sea. In February 1823 he issued 'An Appeal to the British Nation on the Humanity and Policy of forming a National Institution for the Preservation of Lives and Property from Shipwreck,' which he dedicated to George IV. The proposal was taken up by George Hibbert and by Thomas Wilson, an influential city member, and on 4 March 1824 a public meeting was convened at, the London Tavern, under the chairmanship of the Archbishop of Canterbury (Manners-Sutton); the king, the royal dukes, the Archbishop of York, William Wilberforce, and other personages signified their approval of the movement, and the Royal National Institution for the Preservation of Life from Shipwreck (since 1853 the Royal National Lifeboat Institution) was founded and established upon a permanent basis, with the Earl of Liverpool as first president.
Returning to the Isle of Man, Hillary established in 1826 a district association, of which he became president, and provided the four chief harbours of the island not only with lifeboats but also with the apparatus of Manby and Trengrouse.
Hillary frequently went out in the boats himself, and was instrumental in saving many lives. In December 1827, assisted by his son. he aided in saving seventeen men from the Swedish barque Fortroindet, and in the same year, at the expense of six ribs fractured, he took a prominent part in the saving of the crew of the St. George. On 29 Nov. 1830 he set out with a crew of fourteen volunteers and saved sixty-two persons (though he nearly lost his own life by being washed overboard), and gained the Shipwreck Institution's gold medal. In 1832 he planned the picturesque tower of refuge on St. Mary's, or Conister rock, in Douglas Bay. He established a sailors' home at Douglas, and was a strong advocate of the government building a breakwater and making a harbour of refuge in Douglas Bay. His last public act was to preside at a meeting held at Douglas to memorialise the government on this subject in March 1845, when he had to be carried from his residence at Fort Anne to the court house in a chair. Enfeebled in body, but full of mental vigour and public spirit to the last, he died at Woodville, near Douglas, on 5 Jan. 1847, and was buried in Douglas churchyard, 'followed to the grave by crowds who had witnessed his heroism and self-devotion in saving the life of the shipwrecked mariner.' He married, first, on 21 Feb. 1800, Elizabeth Disney, daughter and coheir of Lewis Disney Fytche of Danbury Place, Essex; secondly, on 30 Aug. 1813, Emma, daughter of Patrick Tobin of Kirkbradden in the Isle of Man. By his first wife he had twin children, born 19 Nov. 1800 : Augustus William, who succeeded as second baronet and died in 1854, when the baronetcy became extinct; and Elizabeth Mary, who married in 1818 Christopher Richard of Blackmore Priory, Essex. At the time of his death the institution which he had been instrumental in founding owned some twenty lifeboats and an annual income of 350l. Its prosperity languished for some years, but it was revived and thoroughly reorganised in 1849, and possesses now three hundred boats with a revenue of over 60,000l.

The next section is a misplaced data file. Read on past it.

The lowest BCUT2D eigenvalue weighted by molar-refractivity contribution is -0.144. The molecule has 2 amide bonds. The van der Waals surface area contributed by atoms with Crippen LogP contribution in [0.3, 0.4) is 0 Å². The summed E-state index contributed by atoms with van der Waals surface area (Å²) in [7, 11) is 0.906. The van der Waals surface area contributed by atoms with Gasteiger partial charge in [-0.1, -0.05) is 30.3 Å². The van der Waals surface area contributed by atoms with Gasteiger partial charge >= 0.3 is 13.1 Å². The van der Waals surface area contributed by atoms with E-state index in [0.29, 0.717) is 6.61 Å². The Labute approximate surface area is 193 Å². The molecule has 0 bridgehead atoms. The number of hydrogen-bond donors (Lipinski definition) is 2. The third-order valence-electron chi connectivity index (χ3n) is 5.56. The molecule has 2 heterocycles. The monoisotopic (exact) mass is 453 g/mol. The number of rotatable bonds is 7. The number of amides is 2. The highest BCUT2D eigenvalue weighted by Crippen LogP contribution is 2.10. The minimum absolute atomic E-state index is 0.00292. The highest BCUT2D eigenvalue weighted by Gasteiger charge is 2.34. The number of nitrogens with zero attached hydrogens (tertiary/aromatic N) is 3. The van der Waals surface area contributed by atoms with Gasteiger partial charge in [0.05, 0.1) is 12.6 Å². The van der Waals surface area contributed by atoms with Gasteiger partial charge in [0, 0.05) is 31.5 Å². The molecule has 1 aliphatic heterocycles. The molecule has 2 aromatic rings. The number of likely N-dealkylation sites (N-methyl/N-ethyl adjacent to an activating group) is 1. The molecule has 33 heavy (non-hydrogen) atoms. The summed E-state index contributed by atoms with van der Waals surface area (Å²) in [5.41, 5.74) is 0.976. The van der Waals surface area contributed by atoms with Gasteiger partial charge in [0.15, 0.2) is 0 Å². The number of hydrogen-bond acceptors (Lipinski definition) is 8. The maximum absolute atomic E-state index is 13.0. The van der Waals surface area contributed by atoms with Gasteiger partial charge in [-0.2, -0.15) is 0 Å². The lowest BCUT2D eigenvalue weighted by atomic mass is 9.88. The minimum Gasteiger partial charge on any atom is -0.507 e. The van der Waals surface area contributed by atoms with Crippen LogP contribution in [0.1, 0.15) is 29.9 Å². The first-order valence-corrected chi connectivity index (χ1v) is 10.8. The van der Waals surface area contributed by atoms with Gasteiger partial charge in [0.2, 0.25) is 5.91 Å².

Hillary published several pamphlets, embodying ideas and schemes for the public benefit: 1. 'Suggestions for the Improvement and Embellishment of the Metropolis,' 1824. 2. A Sketch of Ireland in 1824 : the Sources of her Evils and their Remedies suggested,' 1825. 3. 'Suggestions for the Occupation of the Holy Land by the Knights of St. John of Jerusalem,' 1841. 4. 'The National Importance of a great Central Harbour of Refuge for the Irish Sea at Douglas,' 1842 (a rifacimento of a tract which originally appeared at Douglas in 1826). All of these, as well as the Lifeboat 'Appeal,' went through several editions.
[Debrett's Baronetage, 1855; Lodge's Genealogy of the Peerage and Baronetage, 1859, p. 715 : Gent. Mag. 1847, i. 423; The Lifeboat, or Journal of the National Shipwreck Institution, July 1852; Times, 5 March 1825; Book of the Life-Boat, 1894, i. 160; Mundell's Stories of the Life-Boat, p. 15; Gattie's Memorials of the Goodwin Sands, 1890, p. 220; Harrison's Bibliotheca Monensis, 1876, 132, 137, 147, 149, 158, 164; Hillary's Pamphlets in British Museum Library.]
HINCHLIFF, THOMAS WOODBINE (1825–1882), president of the Alpine Club, the eldest son of Chamberlain Hinchliff of Lee, Kent, and his wife, Sarah Parish, sister of Sir Woodbine Parish [q. v.], was born on 5 Dec. 1825 at 25 Park Street, Southwark. Hinchliff, after attending the grammar school at West Ham and the Blackheath proprietary school, went to Trinity College, Cambridge, where he graduated as B.A. in 1849, and M.A. in 1852. In this interval the record in the 'Graduati Cantabrigienses' shows that the spelling of the family name had been changed from Hinchliffe to Hinchliff. He was admitted a student at Lincoln's Inn on 24 April 1849; was called to the bar, and had chambers in Lincoln's Inn, but did not practise.
Hinchliff did much to bring mountain